Courtesy of Wilbur A. Skaar, 1429 Benton St., Alameda, California 94501.
R. R. 1, Muscatine. Iowa 52761.
In G.E.M. Sept.-Oct. issue, Mr. Norbert J. Lucht wrote an article on Crawler tractors and wanted to hear of other experiences people have had. Here are a few that will bring a chuckle to him and many other readers, I am sure.
I was 'cat skinner' for Eliza Town ship road commissioner, Milo Linder, in Mercer County, Illinois, several years ago. Milo and I changed off greasing the equipment every other morning, and this was my time to do the job. We had an H.D 7 A.C. Cat, and the inside track fittings were underneath the tractor. We would grease everything else, then the one doing the greasing would lie down in front of the tractor and signal the other one to drive astraddle of him to reach those inside fittings, as this was easier and cleaner than crawling under the Cat. This particular morning an elderly man had showed up to check with Milo about some work he wanted us to do. When Milo started the tractor moving toward me lying on the ground, the man thought I was going to be run over, and he screamed and moaned until the Cat was stopped and the situation explained to him.
One time we were cleaning ditches along the levee in Bay Island, and small trees and brush had sprung up in the ditch. We were going along fine and I was sitting crosswise in the seat to better catch Milo's signals, now and then moving a steering clutch to keep the Cat in road. About this time we hit a large root and the Cat swung crossways in the road before we could stop. What made this so funny was that the New Boston, Ill. mail man was driving slow beside me when the Cat turned, and he took off like a dragster.
We were going to gravel this same road where we cleaned ditches, and had bladed it up nice, when we got a fall rain. The road got cut up some, and froze up with lots of knobs on the surface. We wanted to remove these knobs before rocking the road and the County Superintendent told us to use the Cat and grader. He said, 'You will think that old grader will fly apart the way it will pop and groan, but it won't.' We went down the next morning to get rid of the knobs, and we were both skeptical of the outcome. The cab had not been put on the tractor for Winter yet when we hooked up to the grader. We thought it would fly to pieces any minute and go in the Mississippi River. However, it was not the grader that worried me, it was those frozen mud balls, from the size of marbles, to larger than baseballs, whizzing past my head. The only chance I had was to lie down in the seat, and lie down I did.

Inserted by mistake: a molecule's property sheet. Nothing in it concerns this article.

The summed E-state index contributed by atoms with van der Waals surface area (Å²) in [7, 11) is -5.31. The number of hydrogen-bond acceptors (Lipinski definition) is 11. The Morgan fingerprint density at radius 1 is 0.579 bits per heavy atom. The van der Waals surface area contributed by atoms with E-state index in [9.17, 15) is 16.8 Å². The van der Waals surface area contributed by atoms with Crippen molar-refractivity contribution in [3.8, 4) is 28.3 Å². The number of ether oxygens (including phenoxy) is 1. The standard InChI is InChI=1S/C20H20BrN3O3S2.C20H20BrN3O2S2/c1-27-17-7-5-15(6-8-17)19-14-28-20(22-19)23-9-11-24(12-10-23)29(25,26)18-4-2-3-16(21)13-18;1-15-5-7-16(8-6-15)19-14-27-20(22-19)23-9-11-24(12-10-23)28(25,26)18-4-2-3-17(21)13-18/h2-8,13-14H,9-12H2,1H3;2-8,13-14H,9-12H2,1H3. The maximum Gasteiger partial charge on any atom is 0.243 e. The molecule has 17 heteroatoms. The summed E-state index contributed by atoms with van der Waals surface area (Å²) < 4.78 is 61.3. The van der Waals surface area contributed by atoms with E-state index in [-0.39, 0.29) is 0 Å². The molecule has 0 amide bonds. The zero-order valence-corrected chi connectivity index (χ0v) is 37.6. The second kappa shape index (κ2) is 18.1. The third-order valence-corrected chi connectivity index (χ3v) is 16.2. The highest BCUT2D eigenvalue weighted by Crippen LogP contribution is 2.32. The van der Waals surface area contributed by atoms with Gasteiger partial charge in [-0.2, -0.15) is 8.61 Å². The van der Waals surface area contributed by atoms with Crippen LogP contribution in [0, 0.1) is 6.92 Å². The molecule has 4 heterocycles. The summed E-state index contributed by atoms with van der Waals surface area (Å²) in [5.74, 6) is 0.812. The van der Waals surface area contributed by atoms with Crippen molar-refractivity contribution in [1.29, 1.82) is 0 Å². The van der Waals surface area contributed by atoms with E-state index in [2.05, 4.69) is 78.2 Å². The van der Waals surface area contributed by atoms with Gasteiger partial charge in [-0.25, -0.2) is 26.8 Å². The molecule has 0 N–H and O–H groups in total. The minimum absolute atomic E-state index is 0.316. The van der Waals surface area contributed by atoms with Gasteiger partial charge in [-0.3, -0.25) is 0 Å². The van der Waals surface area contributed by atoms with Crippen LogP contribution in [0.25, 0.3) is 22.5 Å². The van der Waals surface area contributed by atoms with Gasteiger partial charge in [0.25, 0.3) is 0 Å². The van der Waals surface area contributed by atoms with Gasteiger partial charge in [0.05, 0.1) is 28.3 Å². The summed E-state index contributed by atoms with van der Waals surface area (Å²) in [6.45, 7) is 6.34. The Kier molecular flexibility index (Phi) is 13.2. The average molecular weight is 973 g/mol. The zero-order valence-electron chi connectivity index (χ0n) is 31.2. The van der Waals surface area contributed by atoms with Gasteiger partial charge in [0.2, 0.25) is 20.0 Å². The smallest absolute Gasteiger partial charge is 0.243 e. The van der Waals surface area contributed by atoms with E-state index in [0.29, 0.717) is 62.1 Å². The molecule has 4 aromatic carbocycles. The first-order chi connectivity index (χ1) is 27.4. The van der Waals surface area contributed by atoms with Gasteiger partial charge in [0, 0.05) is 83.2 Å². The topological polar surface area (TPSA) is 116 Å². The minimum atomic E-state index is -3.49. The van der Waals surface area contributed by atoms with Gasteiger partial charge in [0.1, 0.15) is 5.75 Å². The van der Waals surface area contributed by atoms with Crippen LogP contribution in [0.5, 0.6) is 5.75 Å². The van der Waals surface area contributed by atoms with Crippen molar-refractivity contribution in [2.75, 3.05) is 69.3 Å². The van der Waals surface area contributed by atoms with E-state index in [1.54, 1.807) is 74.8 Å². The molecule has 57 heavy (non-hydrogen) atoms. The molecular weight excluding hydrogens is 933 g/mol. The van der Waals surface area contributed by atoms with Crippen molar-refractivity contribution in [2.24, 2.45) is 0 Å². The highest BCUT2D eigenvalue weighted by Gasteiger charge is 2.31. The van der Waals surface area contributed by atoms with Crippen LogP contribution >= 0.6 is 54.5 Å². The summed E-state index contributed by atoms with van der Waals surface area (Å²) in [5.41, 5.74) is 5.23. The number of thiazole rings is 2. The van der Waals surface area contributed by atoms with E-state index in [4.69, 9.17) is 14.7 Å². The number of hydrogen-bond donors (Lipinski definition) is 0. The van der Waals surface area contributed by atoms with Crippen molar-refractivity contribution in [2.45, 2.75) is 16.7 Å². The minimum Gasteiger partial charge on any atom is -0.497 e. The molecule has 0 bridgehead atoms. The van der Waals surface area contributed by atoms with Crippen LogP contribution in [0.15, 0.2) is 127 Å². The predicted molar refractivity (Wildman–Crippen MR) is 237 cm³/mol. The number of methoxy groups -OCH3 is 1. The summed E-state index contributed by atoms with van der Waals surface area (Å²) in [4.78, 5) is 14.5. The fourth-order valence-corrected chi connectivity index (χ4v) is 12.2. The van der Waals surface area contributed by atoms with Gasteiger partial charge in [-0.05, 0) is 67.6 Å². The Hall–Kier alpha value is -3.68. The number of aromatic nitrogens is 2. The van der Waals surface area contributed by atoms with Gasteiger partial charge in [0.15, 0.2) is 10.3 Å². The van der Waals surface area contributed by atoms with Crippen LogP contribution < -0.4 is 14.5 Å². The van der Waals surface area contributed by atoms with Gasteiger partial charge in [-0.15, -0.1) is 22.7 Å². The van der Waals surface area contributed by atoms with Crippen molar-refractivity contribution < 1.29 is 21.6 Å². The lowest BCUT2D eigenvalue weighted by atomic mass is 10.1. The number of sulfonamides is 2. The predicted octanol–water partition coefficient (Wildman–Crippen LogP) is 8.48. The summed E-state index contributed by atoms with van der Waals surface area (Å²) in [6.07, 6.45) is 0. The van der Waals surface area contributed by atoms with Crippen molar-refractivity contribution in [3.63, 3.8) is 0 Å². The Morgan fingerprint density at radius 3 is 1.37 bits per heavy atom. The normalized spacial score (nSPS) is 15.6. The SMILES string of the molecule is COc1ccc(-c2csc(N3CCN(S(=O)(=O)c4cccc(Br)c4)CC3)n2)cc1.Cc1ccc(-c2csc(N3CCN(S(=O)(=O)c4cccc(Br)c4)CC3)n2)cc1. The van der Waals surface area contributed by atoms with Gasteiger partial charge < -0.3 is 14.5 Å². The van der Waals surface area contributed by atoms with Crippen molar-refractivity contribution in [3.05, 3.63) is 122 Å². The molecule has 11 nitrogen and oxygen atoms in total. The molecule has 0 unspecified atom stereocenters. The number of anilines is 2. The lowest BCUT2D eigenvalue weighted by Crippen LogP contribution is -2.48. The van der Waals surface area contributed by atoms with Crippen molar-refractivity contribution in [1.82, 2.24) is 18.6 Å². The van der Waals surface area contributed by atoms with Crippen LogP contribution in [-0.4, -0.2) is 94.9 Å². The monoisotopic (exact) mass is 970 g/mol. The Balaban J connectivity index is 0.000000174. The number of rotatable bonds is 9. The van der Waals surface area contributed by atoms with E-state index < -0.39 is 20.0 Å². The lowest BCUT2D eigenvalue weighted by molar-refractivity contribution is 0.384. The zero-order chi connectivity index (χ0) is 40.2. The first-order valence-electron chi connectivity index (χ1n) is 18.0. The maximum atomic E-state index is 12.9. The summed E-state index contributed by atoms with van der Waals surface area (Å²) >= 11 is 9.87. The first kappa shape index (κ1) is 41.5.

One time we were blading a drive for a farmer, and he kept hives of bees under some shade trees by the' drive. I was watching Milo for signals, when he signaled to stop, which I did. He piled off the grader and into the brush, he went, yelling, 'What in H--- did you stop for? The bees are after me.' I said, 'You gave me the stop sign.' and he yelled back, 'I sure didn't aim to.' It is a funny thing, diesel fuel burning, drives bees wild, but they never bothered me on the Cat, just the man on the grader.
Minneapolis 'Old Minnie' 25-50 Hp. 4 cyl. O. H. V. gas tractor. Serial No. 109. Last job of hulling seed peas in fall of 1925, at Nick Freswick ranch in Manhattan, Montana. A 36 x 58 Case separator converted to huller with special cleaner on top deck. Chevrolet 490 trap wagon.
Old Minnie was ideal for hulling and threshing as well as moving. I ran both ends alone.
Holt 75 Hp. November 1930. We had just pulled through Manhattan, Montana and had one more river to ford before we could locate on the new homesite. We pulled across wheat fields and that made the engine 'speak up'. I held the governor open. I did my steam and gas threshing in Wisconsin and Montana.
A friend of mine drove this same Cat for another commissioner for a while, and thought he would be cute when he drove into the shed one night. He pulled both steering clutches back to stop in the shed, then discovered he had no extra hand to reach the hand clutch, or to push the fuel valve in. He yelled to his boss to come shut the Cat off. The boss liked a good joke, and saw the skinner's predicament, so he said, 'You got into that fix, get yourself out!' The driver let go of one steering lever and shut the Cat off, but not before the Cat had turned around in the shed.
Another friend of mine was moving a Cat on the road one time when he came to a very steep hill with a sharp bend at the bottom. He wanted to see if a Cat would coast so he pulled back both -steering levers. The further he went, the faster he went, and he was afraid the motor would go if the levers were released. He did release the levers just before the sharp bend, and he thought the Cat was going to fly to pieces. Needless to say he never tried that again.
The H. D. 7 A. C. Crawler was a nice tractor to handle. It started directly on fuel oil, needing no starting motor for warm up. A push on the starter button started it in the summer, and a hand pump putting fuel in the manifold around a firing spark plug, started it in the winter; of course, the starter button was pushed too.
The extra fuel pumped to the motor and not burned was returned to the fuel tank, the tank soon became warm. Nice place to warm cold hands in the winter.
Well, I've been pretty long winded so I better sign off.
I enjoy G.E.M. and the Album very much, wouldn't be without them, getting better all the time.